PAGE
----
People who have tested positive for the virus are lining up to undergo monoclonal therapy, a treatment that injects the patient with lab-made antibodies that fight infection by mimicking the body’s natural antibodies. Along with their state governors, many of those patients learned last week, however, that supplies are being slashed to some states by the Biden administration and are likely being held back or diverted to other areas.
“Our supply is not unlimited,” Jen Psaki, the White House press secretary announced, “and we believe it should be equitable across states and across the country.”
A spokesperson for HHS told CBS News late last week that seven states --- Alabama, Florida, Texas, Mississippi, Tennessee, Georgia, and Louisiana — accounted for 70% of monoclonal antibody orders in recent weeks, a statistic that was first stated by Psaki at the White House press briefing.
“We’re facing a massive, massive cut in monoclonal antibody treatments abruptly,” Gov. Ron DeSantis told reporters last week. “Just after the President said they would have a 50 percent increase, we’re now seeing more than a 50 percent cut for the state of Florida. So we’re going to fight like [expletive] to make sure that our folks get what they need.”
In Alabama, where the Feds are expected to cut supplies by 30%, the response from the Alabama Medical Association was more muted. “We’re calling on the federal government to help us provide more of this treatment --- not less --- so we can save lives and keep COVID patients out of the hospital,” the president of the AMA said in a statement.
Newsmax vs. Psaki
Monoclonal treatment was largely unknown to the public just months ago, even though its promising results were reported late last year, but usage has now exploded across the U.S. in a bid to keep patients out of a hospital bed. Reportedly because of the growing demand, the U.S. Dept. of Health and Human Services announced Sept. 13 it was stepping in to oversee the national distribution of monoclonal antibodies from a single national supplier.
An announcement by the American Hospital Association, which can be read here, informed its 5,000 hospital members that HHS was taking over distribution to U.S. states due to a “significantly constrained supply” to ensure “equitable distribution of what has now become a limited resource.”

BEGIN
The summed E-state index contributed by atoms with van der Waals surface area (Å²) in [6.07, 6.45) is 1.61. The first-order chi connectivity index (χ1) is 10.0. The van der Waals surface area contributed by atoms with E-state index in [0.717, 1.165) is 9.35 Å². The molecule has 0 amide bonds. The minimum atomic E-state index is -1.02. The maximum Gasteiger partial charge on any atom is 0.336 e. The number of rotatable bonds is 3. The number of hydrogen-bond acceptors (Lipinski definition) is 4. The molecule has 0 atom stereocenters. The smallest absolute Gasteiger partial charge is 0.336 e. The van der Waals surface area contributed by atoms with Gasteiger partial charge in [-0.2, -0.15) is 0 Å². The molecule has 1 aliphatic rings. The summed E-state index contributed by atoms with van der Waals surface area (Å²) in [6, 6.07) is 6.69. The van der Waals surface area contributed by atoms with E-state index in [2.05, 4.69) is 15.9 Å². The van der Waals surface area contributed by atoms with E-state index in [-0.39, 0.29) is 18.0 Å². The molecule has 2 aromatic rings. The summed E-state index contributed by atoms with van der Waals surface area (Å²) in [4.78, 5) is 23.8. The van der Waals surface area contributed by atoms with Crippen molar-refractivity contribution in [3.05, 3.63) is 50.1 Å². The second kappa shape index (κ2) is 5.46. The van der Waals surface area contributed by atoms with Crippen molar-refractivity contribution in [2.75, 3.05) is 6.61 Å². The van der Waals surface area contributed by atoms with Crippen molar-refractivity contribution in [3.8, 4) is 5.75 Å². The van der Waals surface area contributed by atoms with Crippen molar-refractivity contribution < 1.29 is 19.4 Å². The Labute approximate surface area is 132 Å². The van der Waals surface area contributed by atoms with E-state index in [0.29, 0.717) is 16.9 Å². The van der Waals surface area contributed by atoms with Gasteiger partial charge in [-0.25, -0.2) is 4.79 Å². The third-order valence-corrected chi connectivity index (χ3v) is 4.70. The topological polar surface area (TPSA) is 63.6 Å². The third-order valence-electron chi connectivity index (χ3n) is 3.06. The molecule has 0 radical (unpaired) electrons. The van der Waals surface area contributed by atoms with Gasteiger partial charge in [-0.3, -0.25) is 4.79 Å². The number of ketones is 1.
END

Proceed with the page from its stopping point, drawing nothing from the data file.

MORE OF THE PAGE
That announcement went largely unnoticed by the public at large until Sept. 16, last Thursday, when Newsmax correspondent Emerald Robinson asked Psaki why the monoclonal supplies to “red states” are being slashed.
“For example, in Florida,” Robinson said, “they were expecting to get 70,000 doses this week, which they say the need, but they’re only getting 30,000 doses.”
Likely expecting a reply about vaccination rates, Robinson went on to assert approximately half of the COVID-positive patients in South Florida are fully vaccinated. So that means, she said, cutting the doses to Florida is not just affecting nonvaccinated people with the virus.
“That’s not accurate,” Psaki unhappily responded, “so let me get you the accurate information.”
Despite the denial, the press secretary then went on make two eye-opening statements. There would not be such a high demand for the monoclonal therapy if more people would get vaccinated, she said, and she then blamed seven states with low-vaccination rates for using up 70% of the monoclonal orders.
“Our supply is not unlimited,” Psaki said, “and we believe it should be equitable across states and across the country.”
Not done with her question, however, Robinson pushed back and said there have been no reports of a lack of monoclonal supplies.
Psaki, however, repeated her statement about “equitable” supplies across the country and said Florida should not receive more shipments, for example, than Oklahoma.
That example amounts to a flimsy comparison since hard-hit Florida has 3.5 million COVID-positive cases to date, the third-highest in the country, versus 592,000 in Oklahoma that ranks 26th, national statistics show.
“What I loved about it,” Robinson later said of that exchange, “was that [Psaki] started out saying that’s not accurate and then explained why it was actually accurate.”
Reacting to the HHS announcement, Florida-based Liberty Counsel attorney Roger Gannam says what is happening is “retaliatory” punishment for Republican-led states, where the therapy is working but vaccination rates are lagging in some of them.
"By reducing the availability of this good treatment, an FDA-approved treatment that's shown a lot of success, it will necessarily cause more people to think about vaccination. I think that’s what’s behind this move,” he tells American Family News. “And it's also, I think, calculated to punish the governors who have been doing well with the antibody treatment."
Gov. DeSantis, who is seen as a likely GOP candidate for president in 2024, emerged an early adopter of the monoclonal treatments, Gannam points out, and the governor made sure it was available across the state.
According to The Miami Herald, Gov. DeSantis oversaw a statewide effort in August to open 25 free treatment sites across Florida, where approximately 90,000 people have been treated so far and where hospitalizations have been declining daily for 24 days.
“We think having the availability of the early treatment,” DeSantis said, “has made a big difference.”
Responding to the alleged political angle at work, Texas-based radio show host Jesse Kelly suggested in a Twitter post that the Biden administration knows people will be harmed, and even die, and they don't care.
"People, of course they’re cutting off lifesaving supplies to Florida. These people banned Hydroxychloroquine so they could win an election," he wrote. "Your elected leaders are not only ok with you dying, often times it’s their preferred outcome. Don’t think our tyrants are different."